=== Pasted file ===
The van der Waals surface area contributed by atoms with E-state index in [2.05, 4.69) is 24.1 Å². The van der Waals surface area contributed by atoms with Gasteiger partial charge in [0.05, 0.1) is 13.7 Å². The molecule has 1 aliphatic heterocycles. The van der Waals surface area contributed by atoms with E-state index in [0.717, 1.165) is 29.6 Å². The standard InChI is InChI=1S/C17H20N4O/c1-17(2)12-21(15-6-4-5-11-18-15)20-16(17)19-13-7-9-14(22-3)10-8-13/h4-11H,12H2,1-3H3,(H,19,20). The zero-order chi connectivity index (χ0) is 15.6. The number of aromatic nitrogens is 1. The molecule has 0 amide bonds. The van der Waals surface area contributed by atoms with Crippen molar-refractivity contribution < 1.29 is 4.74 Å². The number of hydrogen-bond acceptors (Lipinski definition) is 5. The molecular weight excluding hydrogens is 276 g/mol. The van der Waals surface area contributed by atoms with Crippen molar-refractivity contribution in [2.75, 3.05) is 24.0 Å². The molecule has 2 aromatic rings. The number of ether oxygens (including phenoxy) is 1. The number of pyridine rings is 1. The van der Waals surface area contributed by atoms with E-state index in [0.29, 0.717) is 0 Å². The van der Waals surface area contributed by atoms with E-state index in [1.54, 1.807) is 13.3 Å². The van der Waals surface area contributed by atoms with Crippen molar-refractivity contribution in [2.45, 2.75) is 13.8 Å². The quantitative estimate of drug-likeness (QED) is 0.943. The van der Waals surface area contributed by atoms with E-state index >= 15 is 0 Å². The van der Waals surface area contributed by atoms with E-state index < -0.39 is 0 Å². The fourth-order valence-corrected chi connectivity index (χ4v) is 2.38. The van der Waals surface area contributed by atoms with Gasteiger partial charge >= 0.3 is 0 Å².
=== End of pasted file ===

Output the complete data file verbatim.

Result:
The van der Waals surface area contributed by atoms with E-state index in [2.05, 4.69) is 24.1 Å². The van der Waals surface area contributed by atoms with Gasteiger partial charge in [0.05, 0.1) is 13.7 Å². The molecule has 1 aliphatic heterocycles. The van der Waals surface area contributed by atoms with E-state index in [0.717, 1.165) is 29.6 Å². The standard InChI is InChI=1S/C17H20N4O/c1-17(2)12-21(15-6-4-5-11-18-15)20-16(17)19-13-7-9-14(22-3)10-8-13/h4-11H,12H2,1-3H3,(H,19,20). The zero-order chi connectivity index (χ0) is 15.6. The number of aromatic nitrogens is 1. The molecule has 0 amide bonds. The van der Waals surface area contributed by atoms with Crippen molar-refractivity contribution < 1.29 is 4.74 Å². The number of hydrogen-bond acceptors (Lipinski definition) is 5. The molecular weight excluding hydrogens is 276 g/mol. The van der Waals surface area contributed by atoms with Crippen molar-refractivity contribution in [2.75, 3.05) is 24.0 Å². The molecule has 2 aromatic rings. The number of ether oxygens (including phenoxy) is 1. The number of pyridine rings is 1. The van der Waals surface area contributed by atoms with E-state index in [0.29, 0.717) is 0 Å². The van der Waals surface area contributed by atoms with E-state index in [1.54, 1.807) is 13.3 Å². The van der Waals surface area contributed by atoms with Crippen molar-refractivity contribution in [2.45, 2.75) is 13.8 Å². The quantitative estimate of drug-likeness (QED) is 0.943. The van der Waals surface area contributed by atoms with E-state index >= 15 is 0 Å². The van der Waals surface area contributed by atoms with E-state index < -0.39 is 0 Å². The fourth-order valence-corrected chi connectivity index (χ4v) is 2.38. The van der Waals surface area contributed by atoms with Gasteiger partial charge >= 0.3 is 0 Å².